Drilling for Carbon-Storing Rocks in Suburban New York
Under the shopping malls and highways of suburbia, there might one day be a partial fix for global warming. Since August, engineers have been drilling just west of the Tappan Zee Bridge to collect samples of rock from the Newark Basin, an ancient rock formation stretching beneath New York, New Jersey and Pennsylvania. As they drill, they will pass through layers of sandstone, solidified magma and metamorphic basement rock. Researchers at Columbia’s Lamont-Doherty Earth Observatory and its partner institutions are looking for cracks and pores just below the solidified magma layer that might be suitable for storing injected carbon dioxide to stabilize earth’s warming climate.
Just after Labor Day, project organizers opened the drill site to journalists and spoke about the work. “The Newark Basin is of special interest because it underlies a densely developed region,” said John Conrad, whose environmental consulting firm, Conrad Geoscience, is leading the project with Sandia Technologies. “It makes sense economically and environmentally to permanently store the CO2 near carbon sources such as power plants and large manufacturing facilities.”
Visible from the New York State Thruway, the drill rig sits in a parking lot off Exit 14 in Clarkstown, Rockland County, in the shadow of an arts and crafts supply store. Except during Hurricane Irene, when the rig was hastily disassembled for safety, drilling has been nearly continuous since mid-August. The drill has tunneled through 4,000 feet of rock so far, and in the next week is expected to hit the Palisade sill, the solidified layer of magma, or diabase, at 6,000 feet, formed about 200 million years ago as Africa and North America began to rip apart. By the end of September, drillers expect to reach 8,000 feet, going back 230 million years in time. In addition to looking for pore space that might be used to store CO2, researchers are also investigating whether the diabase layer might serve as a lid to keep carbon dioxide from escaping back into the atmosphere.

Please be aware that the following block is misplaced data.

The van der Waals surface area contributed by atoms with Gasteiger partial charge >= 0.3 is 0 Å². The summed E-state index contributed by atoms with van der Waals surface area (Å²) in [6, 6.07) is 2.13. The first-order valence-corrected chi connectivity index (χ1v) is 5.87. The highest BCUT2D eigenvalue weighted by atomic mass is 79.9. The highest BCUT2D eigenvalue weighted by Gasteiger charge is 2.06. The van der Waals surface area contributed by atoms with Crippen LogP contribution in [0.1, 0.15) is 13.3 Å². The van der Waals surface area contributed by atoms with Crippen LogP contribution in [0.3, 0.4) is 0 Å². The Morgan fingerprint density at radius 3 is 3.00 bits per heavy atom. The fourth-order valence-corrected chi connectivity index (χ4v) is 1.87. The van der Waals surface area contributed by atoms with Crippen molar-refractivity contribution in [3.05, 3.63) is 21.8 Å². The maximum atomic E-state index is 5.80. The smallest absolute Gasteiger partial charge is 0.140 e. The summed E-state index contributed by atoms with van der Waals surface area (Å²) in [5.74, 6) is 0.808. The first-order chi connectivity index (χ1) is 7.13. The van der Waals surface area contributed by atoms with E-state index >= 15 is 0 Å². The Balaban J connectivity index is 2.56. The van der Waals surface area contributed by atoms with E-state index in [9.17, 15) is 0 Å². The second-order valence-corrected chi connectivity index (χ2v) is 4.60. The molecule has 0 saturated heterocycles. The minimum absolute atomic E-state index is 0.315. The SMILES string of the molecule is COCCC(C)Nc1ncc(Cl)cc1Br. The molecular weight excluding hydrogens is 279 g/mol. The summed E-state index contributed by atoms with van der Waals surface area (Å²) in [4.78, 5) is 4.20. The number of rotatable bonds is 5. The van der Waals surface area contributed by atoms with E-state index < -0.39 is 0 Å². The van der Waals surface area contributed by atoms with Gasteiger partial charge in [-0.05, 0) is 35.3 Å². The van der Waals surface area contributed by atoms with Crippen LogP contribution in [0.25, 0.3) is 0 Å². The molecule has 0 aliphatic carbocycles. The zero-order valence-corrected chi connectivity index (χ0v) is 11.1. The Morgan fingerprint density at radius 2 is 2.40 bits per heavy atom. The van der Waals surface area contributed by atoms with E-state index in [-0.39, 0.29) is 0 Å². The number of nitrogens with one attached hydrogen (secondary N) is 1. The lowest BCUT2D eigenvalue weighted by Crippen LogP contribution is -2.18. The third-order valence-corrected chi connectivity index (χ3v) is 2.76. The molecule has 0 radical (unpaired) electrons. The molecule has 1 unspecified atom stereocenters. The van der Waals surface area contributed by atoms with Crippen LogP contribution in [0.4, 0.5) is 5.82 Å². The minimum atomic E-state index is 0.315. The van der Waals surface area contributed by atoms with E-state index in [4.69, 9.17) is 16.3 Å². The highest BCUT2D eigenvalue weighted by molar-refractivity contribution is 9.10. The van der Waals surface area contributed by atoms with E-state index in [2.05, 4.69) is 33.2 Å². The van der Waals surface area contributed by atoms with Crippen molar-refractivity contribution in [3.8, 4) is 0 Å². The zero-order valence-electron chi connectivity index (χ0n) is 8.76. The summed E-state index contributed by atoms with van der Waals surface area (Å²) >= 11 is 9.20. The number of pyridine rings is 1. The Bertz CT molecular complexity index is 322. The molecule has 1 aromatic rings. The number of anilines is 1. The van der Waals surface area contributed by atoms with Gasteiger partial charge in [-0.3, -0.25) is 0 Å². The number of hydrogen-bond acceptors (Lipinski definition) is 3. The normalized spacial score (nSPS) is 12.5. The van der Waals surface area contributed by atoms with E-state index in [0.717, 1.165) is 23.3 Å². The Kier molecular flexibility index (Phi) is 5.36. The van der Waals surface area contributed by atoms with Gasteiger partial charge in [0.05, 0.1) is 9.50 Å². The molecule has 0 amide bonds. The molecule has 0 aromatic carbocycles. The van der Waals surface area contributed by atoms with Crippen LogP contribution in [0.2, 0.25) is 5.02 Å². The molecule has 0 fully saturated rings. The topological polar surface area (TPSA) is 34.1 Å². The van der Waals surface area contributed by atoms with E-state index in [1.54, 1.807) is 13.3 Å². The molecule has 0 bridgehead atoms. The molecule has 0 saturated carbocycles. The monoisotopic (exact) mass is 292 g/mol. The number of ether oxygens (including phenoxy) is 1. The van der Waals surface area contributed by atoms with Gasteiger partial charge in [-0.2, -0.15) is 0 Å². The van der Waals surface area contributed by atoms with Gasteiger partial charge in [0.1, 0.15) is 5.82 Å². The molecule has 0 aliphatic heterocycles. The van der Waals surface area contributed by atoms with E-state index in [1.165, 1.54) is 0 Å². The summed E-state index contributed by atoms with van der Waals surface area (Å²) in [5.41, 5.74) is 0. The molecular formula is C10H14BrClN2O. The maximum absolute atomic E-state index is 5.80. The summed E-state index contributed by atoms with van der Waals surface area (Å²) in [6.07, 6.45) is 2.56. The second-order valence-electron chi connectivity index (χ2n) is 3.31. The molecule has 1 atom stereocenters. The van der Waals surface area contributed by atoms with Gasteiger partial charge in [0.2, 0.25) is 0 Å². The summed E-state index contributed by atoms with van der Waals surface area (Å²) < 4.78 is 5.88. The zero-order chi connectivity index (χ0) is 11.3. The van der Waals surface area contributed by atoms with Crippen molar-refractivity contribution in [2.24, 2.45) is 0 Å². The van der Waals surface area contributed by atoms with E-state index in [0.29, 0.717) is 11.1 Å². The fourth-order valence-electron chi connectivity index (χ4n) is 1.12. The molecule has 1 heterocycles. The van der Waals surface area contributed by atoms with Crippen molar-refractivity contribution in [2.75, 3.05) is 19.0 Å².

At key intervals, cylinders of rock will be removed from the hole and brought to Lamont-Doherty for analysis. In the early 1990s, Lamont scientists Paul Olsen, Dennis Kent and David Goldberg were involved in drilling the southern Newark Basin for rock samples, uncovering much of what is known today about the formation. The borehole off Exit 14 is a window into the past, Olsen said at the public forum this week; he sees it as a chance not only to study carbon storage, but to collect evidence of past climate and learn more about the period of mass extinctions that led to the rise of the dinosaurs.
The $11.3 million project is funded primarily by the U.S. Department of Energy and New York State Energy Research & Development Authority. It is one of 10 similar investigations taking place across the country to identify rock formations that may be suitable for carbon storage.